A Closer Look at Hardwood vs Laminate

hardwood vs laminate
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The choice of flooring which goes into your home is an immense one.

If you’re not satisfied with carpet and want that old school look then you’ve probably been looking at some kind of wooden flooring.

There are a ton of them on the market. For most people, the final decision comes down to hardwood vs. laminate.

If you’re on the fence about which type of wooden flooring to go with then read on. We’ll show you how to make sure you make the right pick for your home.

What’s the Difference?

Hardwood flooring is a classic style of flooring and is made entirely of solid wood. In this case, the planks are made of a solid piece of material with little alteration other than the application of the final finish.

Laminate flooring, on the other hand, is comprised of several different layers of material. Unlike engineered wood flooring the outermost layer is comprised of a thin layer of vinyl with a wood grain image instead of actual wood.

Both are available in woods ranging from common to exotic.

For the most part, laminate flooring is cheaper but the real difference is in use.

Longevity of Hardwood vs. Laminate Flooring

Floors take a ton of abuse. Shoes, paws, dirt … the list goes on.

Durability between the two types of flooring can be a bit confusing. Here’s the thing — due to coatings laminate boards are often more scratch and moisture resistant.

On the other hand, a true hardwood floor is going to last longer.

Hardwood floors can be refinished time and time again. Since they’re comprised of solid wood you’ll be able to sand off the top layer and reapply the final finish without worrying about wearing through the wood.

On the other hand, laminate flooring isn’t able to be sanded down and refinished in the event of a serious mishap.

Laminate flooring does tend to be better at resisting moisture due to its internal construction.

Hardwood floors will warp rapidly when exposed to water which makes it a poor choice for kitchens, bathrooms, and anyone with pets.

In the end, a laminate floor will require less maintenance over the same span of time. Once you begin to look a decade or so into the future, however, the investment in solid hardwood begins to pay off when it comes to longevity.

What About Cost?

Remodels are expensive and flooring is usually charged by the square foot before installation.

Laminate isn’t just a bit cheaper, it runs around 50 percent cheaper in most cases when compared to common hardwood flooring like red oak. Mid-range hardwood generally runs about $8 to $12 per square foot and the labor cost is roughly the same.

However, hardwood flooring is a hot item in the market and a professional installation can increase the value of your home. If you’re looking for an eventual return on your investment then hardwood is the best option.

Comparing Installation

Hardwood flooring is difficult to install. It will require you to go to some pretty extreme lengths if you’re planning on giving it a DIY shot. You’ll also need the right tools and some basic carpentry skills to install it correctly.

Laminate flooring, on the other hand, easily lends itself to DIY since it can be installed without the need for much more than a rubber mallet and saw. Most people will be able to install it themselves, although it won’t be as fast as professional installation.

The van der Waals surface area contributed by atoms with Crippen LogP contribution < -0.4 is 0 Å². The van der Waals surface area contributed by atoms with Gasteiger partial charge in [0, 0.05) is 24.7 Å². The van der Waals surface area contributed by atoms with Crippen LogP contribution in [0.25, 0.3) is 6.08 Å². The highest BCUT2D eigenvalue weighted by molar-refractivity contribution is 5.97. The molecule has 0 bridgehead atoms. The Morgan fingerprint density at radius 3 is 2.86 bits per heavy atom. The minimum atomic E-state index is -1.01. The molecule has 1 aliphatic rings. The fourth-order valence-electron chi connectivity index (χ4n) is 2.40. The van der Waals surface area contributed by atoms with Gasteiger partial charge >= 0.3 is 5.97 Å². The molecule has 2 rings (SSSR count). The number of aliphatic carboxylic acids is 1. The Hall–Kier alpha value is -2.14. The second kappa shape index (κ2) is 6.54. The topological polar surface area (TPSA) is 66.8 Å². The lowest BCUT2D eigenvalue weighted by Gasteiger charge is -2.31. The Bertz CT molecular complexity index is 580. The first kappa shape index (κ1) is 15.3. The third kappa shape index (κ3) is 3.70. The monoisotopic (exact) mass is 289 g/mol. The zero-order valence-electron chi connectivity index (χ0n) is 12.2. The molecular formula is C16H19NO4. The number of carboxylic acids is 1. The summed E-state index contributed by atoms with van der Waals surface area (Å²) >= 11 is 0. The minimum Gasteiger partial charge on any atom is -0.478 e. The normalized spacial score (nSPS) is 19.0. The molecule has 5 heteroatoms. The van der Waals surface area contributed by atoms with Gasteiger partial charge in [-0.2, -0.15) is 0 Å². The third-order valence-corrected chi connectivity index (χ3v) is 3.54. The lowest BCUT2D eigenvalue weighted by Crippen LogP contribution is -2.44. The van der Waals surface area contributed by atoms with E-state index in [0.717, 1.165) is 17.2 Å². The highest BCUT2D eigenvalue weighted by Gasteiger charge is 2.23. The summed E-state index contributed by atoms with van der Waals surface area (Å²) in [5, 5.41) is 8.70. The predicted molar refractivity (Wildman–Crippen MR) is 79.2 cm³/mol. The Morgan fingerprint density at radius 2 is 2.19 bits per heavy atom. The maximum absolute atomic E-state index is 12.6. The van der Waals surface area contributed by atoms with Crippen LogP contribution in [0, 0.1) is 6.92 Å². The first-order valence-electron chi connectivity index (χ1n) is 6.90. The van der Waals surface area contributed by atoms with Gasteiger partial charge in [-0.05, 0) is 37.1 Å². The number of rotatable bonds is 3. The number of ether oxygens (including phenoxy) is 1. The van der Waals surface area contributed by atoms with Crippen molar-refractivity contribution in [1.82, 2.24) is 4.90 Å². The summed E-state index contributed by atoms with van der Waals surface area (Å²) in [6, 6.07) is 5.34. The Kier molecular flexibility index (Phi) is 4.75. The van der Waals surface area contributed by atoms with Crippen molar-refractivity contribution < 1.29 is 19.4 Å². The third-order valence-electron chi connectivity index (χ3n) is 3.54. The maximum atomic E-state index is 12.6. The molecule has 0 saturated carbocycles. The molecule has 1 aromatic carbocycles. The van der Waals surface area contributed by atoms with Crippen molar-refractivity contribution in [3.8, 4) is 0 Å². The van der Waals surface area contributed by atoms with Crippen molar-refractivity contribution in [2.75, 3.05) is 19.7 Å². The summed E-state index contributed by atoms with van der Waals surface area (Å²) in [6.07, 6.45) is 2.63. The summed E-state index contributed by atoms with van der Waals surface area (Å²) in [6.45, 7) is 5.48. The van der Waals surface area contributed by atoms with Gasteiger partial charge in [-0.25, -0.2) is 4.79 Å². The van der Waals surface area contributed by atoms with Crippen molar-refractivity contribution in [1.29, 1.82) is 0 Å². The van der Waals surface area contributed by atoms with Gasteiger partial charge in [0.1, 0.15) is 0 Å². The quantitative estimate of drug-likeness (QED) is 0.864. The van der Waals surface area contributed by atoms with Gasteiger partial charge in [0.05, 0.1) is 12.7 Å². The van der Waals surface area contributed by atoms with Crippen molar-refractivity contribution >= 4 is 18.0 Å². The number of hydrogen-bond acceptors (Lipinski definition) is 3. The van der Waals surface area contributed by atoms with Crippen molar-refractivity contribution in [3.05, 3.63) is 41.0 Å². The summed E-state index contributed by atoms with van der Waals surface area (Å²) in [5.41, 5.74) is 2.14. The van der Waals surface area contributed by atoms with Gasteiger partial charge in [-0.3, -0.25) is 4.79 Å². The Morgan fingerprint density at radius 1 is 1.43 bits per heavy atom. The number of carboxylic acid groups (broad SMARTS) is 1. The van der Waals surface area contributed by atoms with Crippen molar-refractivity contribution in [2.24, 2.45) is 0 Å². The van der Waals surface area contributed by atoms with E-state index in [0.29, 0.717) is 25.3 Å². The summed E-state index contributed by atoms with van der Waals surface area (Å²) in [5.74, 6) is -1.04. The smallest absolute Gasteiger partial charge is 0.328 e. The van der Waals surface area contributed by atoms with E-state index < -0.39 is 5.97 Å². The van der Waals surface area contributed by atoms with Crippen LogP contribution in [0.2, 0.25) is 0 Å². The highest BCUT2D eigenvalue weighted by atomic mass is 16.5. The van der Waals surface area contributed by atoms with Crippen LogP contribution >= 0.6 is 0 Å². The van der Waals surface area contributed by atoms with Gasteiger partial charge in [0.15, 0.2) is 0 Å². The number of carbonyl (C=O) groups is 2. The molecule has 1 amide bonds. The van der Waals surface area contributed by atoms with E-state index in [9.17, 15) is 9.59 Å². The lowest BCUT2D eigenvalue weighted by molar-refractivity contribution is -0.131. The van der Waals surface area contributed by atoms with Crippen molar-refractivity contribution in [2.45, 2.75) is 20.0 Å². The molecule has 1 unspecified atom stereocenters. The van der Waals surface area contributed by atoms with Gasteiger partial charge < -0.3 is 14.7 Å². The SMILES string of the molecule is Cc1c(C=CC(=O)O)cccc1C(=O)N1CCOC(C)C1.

Remember to factor in the installation cost if you’re crunching numbers. Laminate flooring wins out on both the price of the planks and when it comes time to put the flooring in.

Which is Best for Me?

Cost aside, the type of flooring which is best for your home will depend largely on the occupants and the room you’re refinishing.

Laminate flooring is best for the following situations:

  • Lots of pets
  • Any room where moisture is a risk
  • Tight budgets
  • Heavy foot traffic

The toughness of the outer coating of laminate flooring is a big bonus for houses with heavy traffic.

Pets are one of the biggest risks for a hardwood floor. Even if you’re meticulous about removing your shoes when you come in, your dog can’t remove his claws and sooner or later he’s going to get excited and dig those paws into the floor.

On the other hand, hardwood works best in the following situations:

  • A home you plan to occupy for years to come
  • Homes without pets or children
  • Increasing the value of a home

Hardwood is also better looking in most cases. While laminate flooring has come a long way from the original varieties much of it still has a look which is distinguishable from hardwood to the trained eye.

The biggest advantage of solid hardwood flooring is simple: you probably won’t have to replace it in this lifetime unless there’s a serious accident. You may want to opt for tile or something else in kitchens and bathrooms where spills are a serious concern.

In the end, laminate flooring is a more practical choice for many people but the longevity and aesthetic of hardwood flooring is simply timeless and most find it to be money well spent.

Ready For Your New Floor?

We hope that you’ve enjoyed our little comparison of hardwood vs. laminate flooring. Both are great options that will add beauty and value to your home but the key differences make them useful for different purposes.

Whichever way you go, you’re going to need to make sure you have high-quality planks.

If you’re ready to get started with a brand new floor then check out our shop and see if we don’t have something you’ll fall in love with.

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